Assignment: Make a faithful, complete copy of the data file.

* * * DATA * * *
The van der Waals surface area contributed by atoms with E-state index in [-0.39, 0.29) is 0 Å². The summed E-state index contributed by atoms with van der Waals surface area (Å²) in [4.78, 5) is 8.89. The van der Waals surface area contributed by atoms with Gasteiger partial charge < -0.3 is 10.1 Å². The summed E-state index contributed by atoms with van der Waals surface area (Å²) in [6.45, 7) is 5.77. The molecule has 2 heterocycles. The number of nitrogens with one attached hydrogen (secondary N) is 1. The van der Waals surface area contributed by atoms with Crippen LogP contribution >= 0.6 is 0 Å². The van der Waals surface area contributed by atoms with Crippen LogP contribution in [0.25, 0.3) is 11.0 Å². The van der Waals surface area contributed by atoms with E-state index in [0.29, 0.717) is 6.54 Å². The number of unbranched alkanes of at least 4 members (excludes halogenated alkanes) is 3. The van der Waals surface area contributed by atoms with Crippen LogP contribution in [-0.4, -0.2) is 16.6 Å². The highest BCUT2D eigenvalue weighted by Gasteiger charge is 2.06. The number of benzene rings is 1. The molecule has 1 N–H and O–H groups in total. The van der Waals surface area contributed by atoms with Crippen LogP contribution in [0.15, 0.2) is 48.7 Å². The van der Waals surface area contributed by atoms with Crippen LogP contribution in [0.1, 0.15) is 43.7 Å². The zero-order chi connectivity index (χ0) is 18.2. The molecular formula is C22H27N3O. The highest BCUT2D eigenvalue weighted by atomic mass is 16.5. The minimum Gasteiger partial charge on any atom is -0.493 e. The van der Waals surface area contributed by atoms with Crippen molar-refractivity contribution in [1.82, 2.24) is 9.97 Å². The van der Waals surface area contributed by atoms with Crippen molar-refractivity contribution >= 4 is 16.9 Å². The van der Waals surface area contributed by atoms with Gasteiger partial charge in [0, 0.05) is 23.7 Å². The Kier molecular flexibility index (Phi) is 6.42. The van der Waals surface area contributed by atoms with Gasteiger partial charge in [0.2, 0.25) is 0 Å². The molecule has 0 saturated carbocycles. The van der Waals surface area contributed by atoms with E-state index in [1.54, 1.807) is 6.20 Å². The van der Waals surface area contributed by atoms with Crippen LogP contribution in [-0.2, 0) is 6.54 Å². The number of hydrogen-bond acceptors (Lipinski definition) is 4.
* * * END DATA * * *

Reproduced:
The van der Waals surface area contributed by atoms with E-state index in [-0.39, 0.29) is 0 Å². The summed E-state index contributed by atoms with van der Waals surface area (Å²) in [4.78, 5) is 8.89. The van der Waals surface area contributed by atoms with Gasteiger partial charge < -0.3 is 10.1 Å². The summed E-state index contributed by atoms with van der Waals surface area (Å²) in [6.45, 7) is 5.77. The molecule has 2 heterocycles. The number of nitrogens with one attached hydrogen (secondary N) is 1. The van der Waals surface area contributed by atoms with Crippen LogP contribution >= 0.6 is 0 Å². The van der Waals surface area contributed by atoms with Crippen LogP contribution in [0.25, 0.3) is 11.0 Å². The van der Waals surface area contributed by atoms with E-state index in [0.29, 0.717) is 6.54 Å². The number of unbranched alkanes of at least 4 members (excludes halogenated alkanes) is 3. The van der Waals surface area contributed by atoms with Crippen LogP contribution in [-0.4, -0.2) is 16.6 Å². The highest BCUT2D eigenvalue weighted by Gasteiger charge is 2.06. The number of benzene rings is 1. The molecule has 1 N–H and O–H groups in total. The van der Waals surface area contributed by atoms with Crippen LogP contribution in [0.15, 0.2) is 48.7 Å². The van der Waals surface area contributed by atoms with Crippen LogP contribution in [0.1, 0.15) is 43.7 Å². The zero-order chi connectivity index (χ0) is 18.2. The molecular formula is C22H27N3O. The highest BCUT2D eigenvalue weighted by atomic mass is 16.5. The minimum Gasteiger partial charge on any atom is -0.493 e. The van der Waals surface area contributed by atoms with Crippen molar-refractivity contribution in [1.82, 2.24) is 9.97 Å². The van der Waals surface area contributed by atoms with Crippen molar-refractivity contribution >= 4 is 16.9 Å². The van der Waals surface area contributed by atoms with Gasteiger partial charge in [0, 0.05) is 23.7 Å². The Kier molecular flexibility index (Phi) is 6.42. The van der Waals surface area contributed by atoms with Gasteiger partial charge in [0.2, 0.25) is 0 Å². The molecule has 0 saturated carbocycles. The van der Waals surface area contributed by atoms with E-state index in [1.54, 1.807) is 6.20 Å². The van der Waals surface area contributed by atoms with Crippen LogP contribution in [-0.2, 0) is 6.54 Å². The number of hydrogen-bond acceptors (Lipinski definition) is 4.